When Rachel Manija Brown and Sherwood Smith initially sent their postapocalyptic YA western, Stranger, out on submission, agents asked them to de-gay the book. They refused but persevered, and Stranger has just been published by Viking Juvenile. This is the story of that book’s inspiration.
Rachel Manija Brown: A number of years ago, I was working at the Jim Henson Company (The Muppets; Labyrinth), optioning books to be made into movies and TV shows. But what I really wanted was to create my own stories.
I’ve always loved the images and story elements of Westerns — the stranger who comes to town and shakes things up, the desperate chase through the desert, the man with no name, the tough sheriff, the saloon where everyone in town comes to gossip. But I wanted one where the characters were more like me, and more like the people who live in the west now.
The real California of the Gold Rush was much more diverse than it’s usually portrayed: Jews were there, and free black people, and Chinese people; Indians from various tribes, and people from Mexico, Chile, and Peru. Not to mention a whole lot of incredibly tough women. It was by no means a multicultural paradise. But it also wasn’t a place where everyone was white and women existed only as saloon girls, loyal wives, and prizes to be won by the male hero.
Then I imagined a future west: a post-apocalyptic Los Angeles where technology had reverted back to Gold Rush levels, but which was still as diverse as the real city I lived in. An image came to my mind, of a teenage boy desperately fleeing through the desert, without food or water but carrying something precious in his battered pack. A bounty hunter was relentlessly tracking him, and the desert was full of mutated bloodsucking plants. Could he reach the refuge of a small frontier town before he succumbed to thirst, or deadly wildlife, or a bullet?
I could see that boy in my mind’s eye. He didn’t look like the typical tall, light-skinned, blue-eyed hero of a western. He looked like the young men I saw every day in Los Angeles, the young men who had really lived in the California of the Old West. His skin was brown and his hair was black; he wasn’t tall or burly, but he was stronger than he looked. I wondered what it was that he had in his pack, that he was so desperate to protect…
Years later, I met Sherwood to collaborate on a TV show, and I told her about that idea. By then the young man had a name: Ross Juarez.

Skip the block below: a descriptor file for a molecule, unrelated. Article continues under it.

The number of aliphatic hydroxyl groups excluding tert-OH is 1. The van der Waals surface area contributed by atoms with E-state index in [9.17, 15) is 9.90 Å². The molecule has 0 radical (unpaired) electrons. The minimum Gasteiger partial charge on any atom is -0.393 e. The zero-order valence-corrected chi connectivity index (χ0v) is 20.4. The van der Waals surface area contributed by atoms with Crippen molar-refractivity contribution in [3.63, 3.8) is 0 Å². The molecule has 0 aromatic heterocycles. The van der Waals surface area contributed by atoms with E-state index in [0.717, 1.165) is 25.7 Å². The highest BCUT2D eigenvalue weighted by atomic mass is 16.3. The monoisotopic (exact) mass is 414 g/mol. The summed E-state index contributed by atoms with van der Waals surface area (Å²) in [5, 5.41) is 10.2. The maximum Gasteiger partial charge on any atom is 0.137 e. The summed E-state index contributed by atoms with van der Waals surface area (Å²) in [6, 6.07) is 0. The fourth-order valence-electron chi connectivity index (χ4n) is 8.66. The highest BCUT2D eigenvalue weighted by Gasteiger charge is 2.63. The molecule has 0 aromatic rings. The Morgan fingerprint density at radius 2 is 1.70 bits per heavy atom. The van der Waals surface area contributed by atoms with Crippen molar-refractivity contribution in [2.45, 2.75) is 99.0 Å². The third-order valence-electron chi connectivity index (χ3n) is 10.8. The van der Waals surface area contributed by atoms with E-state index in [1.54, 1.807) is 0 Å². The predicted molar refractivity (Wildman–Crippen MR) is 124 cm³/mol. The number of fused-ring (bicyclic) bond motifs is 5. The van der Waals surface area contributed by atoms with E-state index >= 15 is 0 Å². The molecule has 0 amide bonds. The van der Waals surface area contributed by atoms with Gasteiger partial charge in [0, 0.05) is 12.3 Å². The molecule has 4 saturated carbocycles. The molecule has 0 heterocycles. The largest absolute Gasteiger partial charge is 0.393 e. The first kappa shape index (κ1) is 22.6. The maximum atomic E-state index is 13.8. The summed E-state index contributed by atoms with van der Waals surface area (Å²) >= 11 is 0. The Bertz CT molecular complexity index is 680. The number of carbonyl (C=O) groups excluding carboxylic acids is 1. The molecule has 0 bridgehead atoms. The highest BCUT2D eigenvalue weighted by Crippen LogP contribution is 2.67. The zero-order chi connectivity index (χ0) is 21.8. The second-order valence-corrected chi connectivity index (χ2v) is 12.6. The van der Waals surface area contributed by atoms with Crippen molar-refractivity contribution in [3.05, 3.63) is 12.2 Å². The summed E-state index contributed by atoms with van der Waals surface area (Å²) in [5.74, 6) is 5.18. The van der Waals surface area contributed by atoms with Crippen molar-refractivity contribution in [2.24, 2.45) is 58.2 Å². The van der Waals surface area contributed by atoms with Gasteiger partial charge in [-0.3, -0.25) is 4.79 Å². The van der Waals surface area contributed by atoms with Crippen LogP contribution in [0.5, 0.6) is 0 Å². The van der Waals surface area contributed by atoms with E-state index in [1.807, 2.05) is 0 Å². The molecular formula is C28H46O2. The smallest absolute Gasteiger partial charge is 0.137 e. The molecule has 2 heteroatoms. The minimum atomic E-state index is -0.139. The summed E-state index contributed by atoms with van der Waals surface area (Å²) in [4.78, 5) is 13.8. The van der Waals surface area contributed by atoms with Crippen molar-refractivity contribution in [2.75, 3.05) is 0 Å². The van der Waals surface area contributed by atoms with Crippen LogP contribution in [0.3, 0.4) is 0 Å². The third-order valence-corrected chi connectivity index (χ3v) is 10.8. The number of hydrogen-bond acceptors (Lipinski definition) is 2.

Sherwood Smith: I loved it! We talked back and forth, scribbling down our favorite ideas: mysterious ruins and super powers, and taking familiar tropes and turning them inside out. The brainy mechanic sidekick, who’s always a guy, would be a girl who has trouble getting outside of her own head. And she wouldn’t be a sidekick, but the heroine. The tough sheriff would be a woman — a super-strong woman, with half her face beautiful and half a skull! The town was guarded not only by adult men, but by all the townspeople — including teenagers. Some with powers, some not! And if a love triangle developed, we’d take it in a completely new direction.
In listing all our favorite tropes (super-powers! Bad-ass teens! Weird flora and fauna! Interesting food from many cultures!), we discovered that we were also on the same wavelength concerning diversity.
Rachel: I’d volunteered with the Virginia Avenue Project for years. It’s a program to mentor low-income kids and teenagers through the arts. I used to take the kids to a bookstore and let them buy anything they wanted to read. One day an African American girl mentioned that every time she picked up a book with a cover that showed a girl like her, she’d find that it was about gangs, drugs, or teen pregnancy.
“I don’t relate to that!” she said. She wanted to read about black girls who were like her: who read books, who had many interests and a loving family, and who had absolutely nothing to do with gangs or drugs. And she wanted them to have the sorts of adventures that you can only have between the pages of a book.